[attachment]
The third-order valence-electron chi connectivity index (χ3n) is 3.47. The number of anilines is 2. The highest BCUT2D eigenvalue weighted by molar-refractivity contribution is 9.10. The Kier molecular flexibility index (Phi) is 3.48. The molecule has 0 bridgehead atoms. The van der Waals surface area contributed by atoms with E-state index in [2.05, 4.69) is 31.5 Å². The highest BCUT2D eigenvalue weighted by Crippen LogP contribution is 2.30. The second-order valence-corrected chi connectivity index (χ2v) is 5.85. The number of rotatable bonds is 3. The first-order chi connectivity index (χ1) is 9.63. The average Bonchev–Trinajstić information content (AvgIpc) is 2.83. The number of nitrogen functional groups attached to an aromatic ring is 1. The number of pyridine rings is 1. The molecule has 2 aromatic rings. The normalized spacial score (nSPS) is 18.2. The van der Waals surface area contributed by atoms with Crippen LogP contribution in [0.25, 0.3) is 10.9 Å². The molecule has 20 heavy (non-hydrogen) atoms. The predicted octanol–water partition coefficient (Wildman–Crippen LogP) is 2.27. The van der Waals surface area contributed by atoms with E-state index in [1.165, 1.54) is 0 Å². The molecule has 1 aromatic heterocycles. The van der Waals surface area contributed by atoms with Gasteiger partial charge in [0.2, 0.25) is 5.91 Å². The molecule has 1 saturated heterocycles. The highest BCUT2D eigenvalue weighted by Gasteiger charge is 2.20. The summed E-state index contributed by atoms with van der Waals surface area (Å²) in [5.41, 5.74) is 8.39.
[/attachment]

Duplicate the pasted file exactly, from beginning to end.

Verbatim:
The third-order valence-electron chi connectivity index (χ3n) is 3.47. The number of anilines is 2. The highest BCUT2D eigenvalue weighted by molar-refractivity contribution is 9.10. The Kier molecular flexibility index (Phi) is 3.48. The molecule has 0 bridgehead atoms. The van der Waals surface area contributed by atoms with E-state index in [2.05, 4.69) is 31.5 Å². The highest BCUT2D eigenvalue weighted by Crippen LogP contribution is 2.30. The second-order valence-corrected chi connectivity index (χ2v) is 5.85. The number of rotatable bonds is 3. The first-order chi connectivity index (χ1) is 9.63. The average Bonchev–Trinajstić information content (AvgIpc) is 2.83. The number of nitrogen functional groups attached to an aromatic ring is 1. The number of pyridine rings is 1. The molecule has 2 aromatic rings. The normalized spacial score (nSPS) is 18.2. The van der Waals surface area contributed by atoms with Crippen LogP contribution in [0.25, 0.3) is 10.9 Å². The molecule has 20 heavy (non-hydrogen) atoms. The predicted octanol–water partition coefficient (Wildman–Crippen LogP) is 2.27. The van der Waals surface area contributed by atoms with E-state index in [1.165, 1.54) is 0 Å². The molecule has 1 aromatic heterocycles. The van der Waals surface area contributed by atoms with Gasteiger partial charge in [0.2, 0.25) is 5.91 Å². The molecule has 1 saturated heterocycles. The highest BCUT2D eigenvalue weighted by Gasteiger charge is 2.20. The summed E-state index contributed by atoms with van der Waals surface area (Å²) in [5.41, 5.74) is 8.39.